Is design building interfaces or solving problems?
When design is viewed as problem solving then you can’t always predict how long it will take.
I’ve been talking with a lot of designers lately and it’s clear to me that many of them(us) are struggling with development processes that aren’t always design-friendly. The other night, for example, I made the off-hand comment that it’s hard to organize design efforts in sprints because not all design problems are two weeks long.
The response I got surprised me…it was “thank God I’m not the only one who feels that way”. It was relief…I think a lot of designers working at startups and other places where sprint-based work is being done are feeling this pressure…they are forced to work within schedules that aren’t always conducive to the way they want to work.
It depends, of course, on your view of design.
If you view design as “we need an interface for this” then you can more easily schedule a fixed amount of time for building the interface. How long does it take to mock something up, get it into HTML/CSS/JS, and fully integrated with the backend? Those steps are roughly predictable if you know how many screens you’re creating and the process of mocking up is not much more than going with your first decent guess. From an development perspective this is the ideal case…a predictable design process that takes roughly the same amount of time every time.
But if you view design as “problem solving” then all bets are off. In this case it may take an hour or a week to figure out a solution to a design problem…it depends on the problem and the tenacity of the designer. This makes the initial design phase more unpredictable because your first decent guess is almost always wrong or inelegant (as usability testing often shows). And this makes it more difficult to schedule…and it’s why design doesn’t fit into fixed-time sprints very well.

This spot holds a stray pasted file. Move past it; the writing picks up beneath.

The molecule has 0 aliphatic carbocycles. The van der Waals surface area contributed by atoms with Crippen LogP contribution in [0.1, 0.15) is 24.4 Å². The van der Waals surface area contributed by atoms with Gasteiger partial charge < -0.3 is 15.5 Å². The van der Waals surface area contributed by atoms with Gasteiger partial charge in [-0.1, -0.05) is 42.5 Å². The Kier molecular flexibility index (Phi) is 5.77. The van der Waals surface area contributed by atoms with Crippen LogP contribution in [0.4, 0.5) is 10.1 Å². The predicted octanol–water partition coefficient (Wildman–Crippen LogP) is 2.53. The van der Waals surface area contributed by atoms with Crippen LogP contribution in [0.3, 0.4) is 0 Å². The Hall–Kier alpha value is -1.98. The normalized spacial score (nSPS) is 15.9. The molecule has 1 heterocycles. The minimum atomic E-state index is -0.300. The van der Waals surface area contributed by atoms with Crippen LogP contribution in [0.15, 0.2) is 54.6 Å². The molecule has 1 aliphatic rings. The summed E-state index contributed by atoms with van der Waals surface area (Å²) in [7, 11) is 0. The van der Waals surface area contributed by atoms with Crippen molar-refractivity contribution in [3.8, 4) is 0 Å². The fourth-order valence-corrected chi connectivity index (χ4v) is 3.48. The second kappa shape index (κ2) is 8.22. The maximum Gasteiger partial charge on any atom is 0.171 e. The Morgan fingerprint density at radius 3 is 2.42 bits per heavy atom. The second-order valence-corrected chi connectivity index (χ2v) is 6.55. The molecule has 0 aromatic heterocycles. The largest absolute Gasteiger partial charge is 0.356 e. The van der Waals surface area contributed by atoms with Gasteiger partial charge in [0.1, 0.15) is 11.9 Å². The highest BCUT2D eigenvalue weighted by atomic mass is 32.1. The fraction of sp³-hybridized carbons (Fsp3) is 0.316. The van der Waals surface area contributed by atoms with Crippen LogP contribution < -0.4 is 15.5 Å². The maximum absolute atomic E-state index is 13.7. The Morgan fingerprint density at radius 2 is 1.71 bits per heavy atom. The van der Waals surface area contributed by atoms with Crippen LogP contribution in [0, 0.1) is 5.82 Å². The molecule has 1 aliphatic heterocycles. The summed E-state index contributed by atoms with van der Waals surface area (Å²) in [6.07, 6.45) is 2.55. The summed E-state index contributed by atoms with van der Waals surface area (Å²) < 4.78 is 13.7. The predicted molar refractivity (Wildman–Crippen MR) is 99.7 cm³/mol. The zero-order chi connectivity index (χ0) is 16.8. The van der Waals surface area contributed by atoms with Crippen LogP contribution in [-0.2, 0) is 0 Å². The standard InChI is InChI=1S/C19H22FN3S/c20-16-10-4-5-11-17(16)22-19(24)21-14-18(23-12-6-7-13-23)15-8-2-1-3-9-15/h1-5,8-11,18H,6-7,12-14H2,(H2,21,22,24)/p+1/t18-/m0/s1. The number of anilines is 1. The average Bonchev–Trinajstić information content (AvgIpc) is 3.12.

The second view is the view of most designers I know. What motivates them is that they love solving problems…they are unsatisfied with the status quo and want to improve things. They get their kicks out of solving problems with interfaces as solutions, and the thing they hate the most is an interface that doesn’t truly solve a problem (but purports to). And because solving the problem is the goal some designers keep working through deadlines…in the same way that a Sunday morning crossword puzzle can stretch into Sunday afternoon simply because it’s not solved yet.
So if you view design as merely building interfaces then you can schedule that work relatively easily. But if you view design as problem solving then it’s probably better to have a separate design process out in front of your development sprints that allows designers to adapt to the problem at hand.
Update: Josh Seiden was kind enough to respond with this post: Team Problem Solving, suggesting that we not get caught up with simple time periods and work to be more collaborative.
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